I conduct executive briefings and guide customers in building software measurement programs for productivity and quality.

I’m also heavily involved in developing international standards for measuring the security, reliability, and other qualities of software systems through the Consortium for Information and Software Quality (CISQ) and head the American delegation participating in developing the ISO/IEC 25000 series of software quality standards.

How did you first enter the software industry?

I started by writing statistical analysis programs in graduate school. I’ve worked in the software industry for 40+ years, initially leading research on the effectiveness of programming practices and software metrics at General Electric Space Division.

Over the years I’ve implemented numerous productivity, quality, measurement, and process improvement programs. I led development of the Capability Maturity Model (CMM) and People CMM at the Software Engineering Institute at Carnegie Mellon University.

I then co-found a software process improvement consulting company called TeraQuest, which was later acquired by Borland.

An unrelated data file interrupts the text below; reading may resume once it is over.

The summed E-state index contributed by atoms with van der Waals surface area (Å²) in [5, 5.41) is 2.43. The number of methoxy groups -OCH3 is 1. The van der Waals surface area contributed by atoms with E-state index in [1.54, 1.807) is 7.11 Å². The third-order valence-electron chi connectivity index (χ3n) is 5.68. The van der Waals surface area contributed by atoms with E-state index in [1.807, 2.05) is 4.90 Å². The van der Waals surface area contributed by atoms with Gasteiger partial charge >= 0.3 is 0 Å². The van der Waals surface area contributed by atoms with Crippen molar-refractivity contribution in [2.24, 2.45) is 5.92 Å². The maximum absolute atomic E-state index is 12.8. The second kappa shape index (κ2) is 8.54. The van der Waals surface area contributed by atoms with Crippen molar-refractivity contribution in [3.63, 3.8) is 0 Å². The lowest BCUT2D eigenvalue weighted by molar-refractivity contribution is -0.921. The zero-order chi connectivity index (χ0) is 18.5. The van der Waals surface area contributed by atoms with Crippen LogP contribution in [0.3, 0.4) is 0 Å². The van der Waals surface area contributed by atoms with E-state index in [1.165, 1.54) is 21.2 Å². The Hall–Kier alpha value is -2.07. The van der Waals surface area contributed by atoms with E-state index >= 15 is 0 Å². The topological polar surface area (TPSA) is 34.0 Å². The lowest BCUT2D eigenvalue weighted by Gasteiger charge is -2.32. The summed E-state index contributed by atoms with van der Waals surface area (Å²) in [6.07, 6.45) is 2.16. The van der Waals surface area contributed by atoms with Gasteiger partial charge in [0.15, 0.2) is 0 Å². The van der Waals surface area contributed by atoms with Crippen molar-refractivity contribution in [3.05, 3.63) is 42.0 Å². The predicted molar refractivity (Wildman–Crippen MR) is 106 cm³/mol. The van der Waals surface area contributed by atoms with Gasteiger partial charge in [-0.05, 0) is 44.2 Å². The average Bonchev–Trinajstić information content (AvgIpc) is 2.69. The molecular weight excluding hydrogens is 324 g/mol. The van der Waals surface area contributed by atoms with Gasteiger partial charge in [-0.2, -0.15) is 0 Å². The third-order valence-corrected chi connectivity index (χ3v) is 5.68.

What are the most valuable lessons you’ve learnt from your time working with different developers and programs in the software industry?

Software defects are inevitable, and we are now in the era of 9-digit glitches (defects whose damages run over $100M).

The only defense against untrustworthy systems is to have a rigorously disciplined development process with an in-depth, fact-based analysis of software code to develop confidence the code can be trusted. If you have not developed enough intelligence on the system, you put the public at risk, and they can have no more trust in you than you have in the software.

Do you have any advice for engineers who are currently working on election voting apps or software?

Software engineers who are currently developing software-intensive election systems need to demand they be allowed to implement a disciplined development process to ensure high-quality, secure, and efficient code.

Software engineers can take advantage of automatically gathered software intelligence about the integrity of their software system to detect structural weaknesses that would otherwise go unseen. This is required in order to prevent debacles such as occurred in the Iowa Caucus where the infamous hanging chads were replaced by hanging apps.